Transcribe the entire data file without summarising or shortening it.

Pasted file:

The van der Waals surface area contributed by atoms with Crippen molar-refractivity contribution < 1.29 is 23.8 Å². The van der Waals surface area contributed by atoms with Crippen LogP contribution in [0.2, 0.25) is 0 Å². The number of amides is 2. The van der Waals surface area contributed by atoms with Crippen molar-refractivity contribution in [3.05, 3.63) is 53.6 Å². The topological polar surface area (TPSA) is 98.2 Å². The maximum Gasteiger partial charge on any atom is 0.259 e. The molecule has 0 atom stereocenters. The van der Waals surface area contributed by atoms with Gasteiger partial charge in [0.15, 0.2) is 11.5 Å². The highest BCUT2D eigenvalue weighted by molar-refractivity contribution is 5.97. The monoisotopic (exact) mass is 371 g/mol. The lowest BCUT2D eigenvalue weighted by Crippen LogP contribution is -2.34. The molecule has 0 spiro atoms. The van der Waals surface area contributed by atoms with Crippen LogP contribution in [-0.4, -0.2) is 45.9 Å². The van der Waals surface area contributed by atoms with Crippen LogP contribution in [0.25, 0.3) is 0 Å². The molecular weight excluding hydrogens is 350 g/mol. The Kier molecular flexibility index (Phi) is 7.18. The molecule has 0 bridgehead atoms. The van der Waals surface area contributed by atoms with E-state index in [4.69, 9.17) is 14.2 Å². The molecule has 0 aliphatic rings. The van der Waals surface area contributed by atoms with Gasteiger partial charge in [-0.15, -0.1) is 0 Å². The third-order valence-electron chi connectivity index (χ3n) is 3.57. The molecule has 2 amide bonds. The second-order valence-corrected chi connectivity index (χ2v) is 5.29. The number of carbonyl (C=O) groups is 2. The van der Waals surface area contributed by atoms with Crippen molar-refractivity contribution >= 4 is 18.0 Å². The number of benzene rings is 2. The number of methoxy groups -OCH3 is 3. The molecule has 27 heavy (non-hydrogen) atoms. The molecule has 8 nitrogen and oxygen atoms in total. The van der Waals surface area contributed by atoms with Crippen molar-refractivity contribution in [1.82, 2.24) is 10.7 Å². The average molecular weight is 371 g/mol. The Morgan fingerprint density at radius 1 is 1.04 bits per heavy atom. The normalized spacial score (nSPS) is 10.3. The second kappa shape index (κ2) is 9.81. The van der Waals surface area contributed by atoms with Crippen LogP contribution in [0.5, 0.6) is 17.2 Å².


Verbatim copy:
The van der Waals surface area contributed by atoms with Crippen molar-refractivity contribution < 1.29 is 23.8 Å². The van der Waals surface area contributed by atoms with Crippen LogP contribution in [0.2, 0.25) is 0 Å². The number of amides is 2. The van der Waals surface area contributed by atoms with Crippen molar-refractivity contribution in [3.05, 3.63) is 53.6 Å². The topological polar surface area (TPSA) is 98.2 Å². The maximum Gasteiger partial charge on any atom is 0.259 e. The molecule has 0 atom stereocenters. The van der Waals surface area contributed by atoms with Gasteiger partial charge in [0.15, 0.2) is 11.5 Å². The highest BCUT2D eigenvalue weighted by molar-refractivity contribution is 5.97. The monoisotopic (exact) mass is 371 g/mol. The lowest BCUT2D eigenvalue weighted by Crippen LogP contribution is -2.34. The molecule has 0 spiro atoms. The van der Waals surface area contributed by atoms with Crippen LogP contribution in [-0.4, -0.2) is 45.9 Å². The van der Waals surface area contributed by atoms with Crippen LogP contribution in [0.25, 0.3) is 0 Å². The molecular weight excluding hydrogens is 350 g/mol. The Kier molecular flexibility index (Phi) is 7.18. The molecule has 0 bridgehead atoms. The van der Waals surface area contributed by atoms with E-state index in [4.69, 9.17) is 14.2 Å². The molecule has 0 aliphatic rings. The van der Waals surface area contributed by atoms with Gasteiger partial charge in [-0.15, -0.1) is 0 Å². The third-order valence-electron chi connectivity index (χ3n) is 3.57. The molecule has 2 amide bonds. The second-order valence-corrected chi connectivity index (χ2v) is 5.29. The number of carbonyl (C=O) groups is 2. The van der Waals surface area contributed by atoms with Crippen molar-refractivity contribution >= 4 is 18.0 Å². The number of benzene rings is 2. The number of methoxy groups -OCH3 is 3. The molecule has 27 heavy (non-hydrogen) atoms. The molecule has 8 nitrogen and oxygen atoms in total. The van der Waals surface area contributed by atoms with Crippen molar-refractivity contribution in [1.82, 2.24) is 10.7 Å². The average molecular weight is 371 g/mol. The Morgan fingerprint density at radius 1 is 1.04 bits per heavy atom. The normalized spacial score (nSPS) is 10.3. The second kappa shape index (κ2) is 9.81. The van der Waals surface area contributed by atoms with Crippen LogP contribution in [0.5, 0.6) is 17.2 Å².